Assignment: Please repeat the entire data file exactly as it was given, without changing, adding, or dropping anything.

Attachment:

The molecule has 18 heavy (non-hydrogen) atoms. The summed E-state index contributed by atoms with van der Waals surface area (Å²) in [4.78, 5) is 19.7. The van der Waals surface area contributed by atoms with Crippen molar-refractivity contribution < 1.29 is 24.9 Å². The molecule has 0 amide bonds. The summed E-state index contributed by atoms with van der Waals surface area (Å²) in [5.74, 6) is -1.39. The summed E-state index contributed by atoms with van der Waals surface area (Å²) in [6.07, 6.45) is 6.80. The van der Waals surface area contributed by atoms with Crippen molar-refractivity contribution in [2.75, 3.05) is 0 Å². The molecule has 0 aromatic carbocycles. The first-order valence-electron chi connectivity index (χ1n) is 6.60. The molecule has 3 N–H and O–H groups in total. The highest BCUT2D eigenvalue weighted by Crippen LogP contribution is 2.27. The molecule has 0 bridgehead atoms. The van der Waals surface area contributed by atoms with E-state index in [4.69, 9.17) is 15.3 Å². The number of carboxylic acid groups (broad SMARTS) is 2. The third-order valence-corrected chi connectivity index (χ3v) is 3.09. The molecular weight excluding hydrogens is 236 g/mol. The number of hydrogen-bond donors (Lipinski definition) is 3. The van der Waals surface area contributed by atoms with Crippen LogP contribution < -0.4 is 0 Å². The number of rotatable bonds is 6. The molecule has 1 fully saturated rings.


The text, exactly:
The molecule has 18 heavy (non-hydrogen) atoms. The summed E-state index contributed by atoms with van der Waals surface area (Å²) in [4.78, 5) is 19.7. The van der Waals surface area contributed by atoms with Crippen molar-refractivity contribution < 1.29 is 24.9 Å². The molecule has 0 amide bonds. The summed E-state index contributed by atoms with van der Waals surface area (Å²) in [5.74, 6) is -1.39. The summed E-state index contributed by atoms with van der Waals surface area (Å²) in [6.07, 6.45) is 6.80. The van der Waals surface area contributed by atoms with Crippen molar-refractivity contribution in [2.75, 3.05) is 0 Å². The molecule has 0 aromatic carbocycles. The first-order valence-electron chi connectivity index (χ1n) is 6.60. The molecule has 3 N–H and O–H groups in total. The highest BCUT2D eigenvalue weighted by Crippen LogP contribution is 2.27. The molecule has 0 bridgehead atoms. The van der Waals surface area contributed by atoms with E-state index in [4.69, 9.17) is 15.3 Å². The number of carboxylic acid groups (broad SMARTS) is 2. The third-order valence-corrected chi connectivity index (χ3v) is 3.09. The molecular weight excluding hydrogens is 236 g/mol. The number of hydrogen-bond donors (Lipinski definition) is 3. The van der Waals surface area contributed by atoms with Crippen LogP contribution < -0.4 is 0 Å². The number of rotatable bonds is 6. The molecule has 1 fully saturated rings.